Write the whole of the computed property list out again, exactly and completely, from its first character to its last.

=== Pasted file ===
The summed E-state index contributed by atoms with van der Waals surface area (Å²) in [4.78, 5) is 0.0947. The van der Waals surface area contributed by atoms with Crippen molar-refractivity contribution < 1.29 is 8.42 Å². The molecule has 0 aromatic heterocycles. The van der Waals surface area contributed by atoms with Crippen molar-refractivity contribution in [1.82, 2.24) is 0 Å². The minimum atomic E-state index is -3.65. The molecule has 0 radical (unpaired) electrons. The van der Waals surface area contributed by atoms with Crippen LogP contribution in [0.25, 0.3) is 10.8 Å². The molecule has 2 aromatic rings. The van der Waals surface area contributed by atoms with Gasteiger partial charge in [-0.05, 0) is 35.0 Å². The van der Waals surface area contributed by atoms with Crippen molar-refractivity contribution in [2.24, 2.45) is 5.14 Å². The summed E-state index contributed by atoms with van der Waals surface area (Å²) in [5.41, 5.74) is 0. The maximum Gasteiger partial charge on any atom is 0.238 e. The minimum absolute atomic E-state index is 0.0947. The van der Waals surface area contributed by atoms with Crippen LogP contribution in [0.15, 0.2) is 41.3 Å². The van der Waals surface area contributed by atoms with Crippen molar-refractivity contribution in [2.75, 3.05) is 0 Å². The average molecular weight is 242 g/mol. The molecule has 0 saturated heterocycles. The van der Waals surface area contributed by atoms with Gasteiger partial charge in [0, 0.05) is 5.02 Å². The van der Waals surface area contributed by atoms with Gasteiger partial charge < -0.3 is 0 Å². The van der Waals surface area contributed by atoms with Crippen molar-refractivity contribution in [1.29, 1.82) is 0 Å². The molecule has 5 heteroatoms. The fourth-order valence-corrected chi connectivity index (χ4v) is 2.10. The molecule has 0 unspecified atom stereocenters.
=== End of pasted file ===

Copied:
The summed E-state index contributed by atoms with van der Waals surface area (Å²) in [4.78, 5) is 0.0947. The van der Waals surface area contributed by atoms with Crippen molar-refractivity contribution < 1.29 is 8.42 Å². The molecule has 0 aromatic heterocycles. The van der Waals surface area contributed by atoms with Crippen molar-refractivity contribution in [1.82, 2.24) is 0 Å². The minimum atomic E-state index is -3.65. The molecule has 0 radical (unpaired) electrons. The van der Waals surface area contributed by atoms with Crippen LogP contribution in [0.25, 0.3) is 10.8 Å². The molecule has 2 aromatic rings. The van der Waals surface area contributed by atoms with Gasteiger partial charge in [-0.05, 0) is 35.0 Å². The van der Waals surface area contributed by atoms with Crippen molar-refractivity contribution in [2.24, 2.45) is 5.14 Å². The summed E-state index contributed by atoms with van der Waals surface area (Å²) in [5.41, 5.74) is 0. The maximum Gasteiger partial charge on any atom is 0.238 e. The minimum absolute atomic E-state index is 0.0947. The van der Waals surface area contributed by atoms with Crippen LogP contribution in [0.15, 0.2) is 41.3 Å². The van der Waals surface area contributed by atoms with Crippen molar-refractivity contribution in [2.75, 3.05) is 0 Å². The average molecular weight is 242 g/mol. The molecule has 0 saturated heterocycles. The van der Waals surface area contributed by atoms with Gasteiger partial charge in [0, 0.05) is 5.02 Å². The van der Waals surface area contributed by atoms with Gasteiger partial charge < -0.3 is 0 Å². The van der Waals surface area contributed by atoms with Crippen molar-refractivity contribution in [1.29, 1.82) is 0 Å². The molecule has 5 heteroatoms. The fourth-order valence-corrected chi connectivity index (χ4v) is 2.10. The molecule has 0 unspecified atom stereocenters.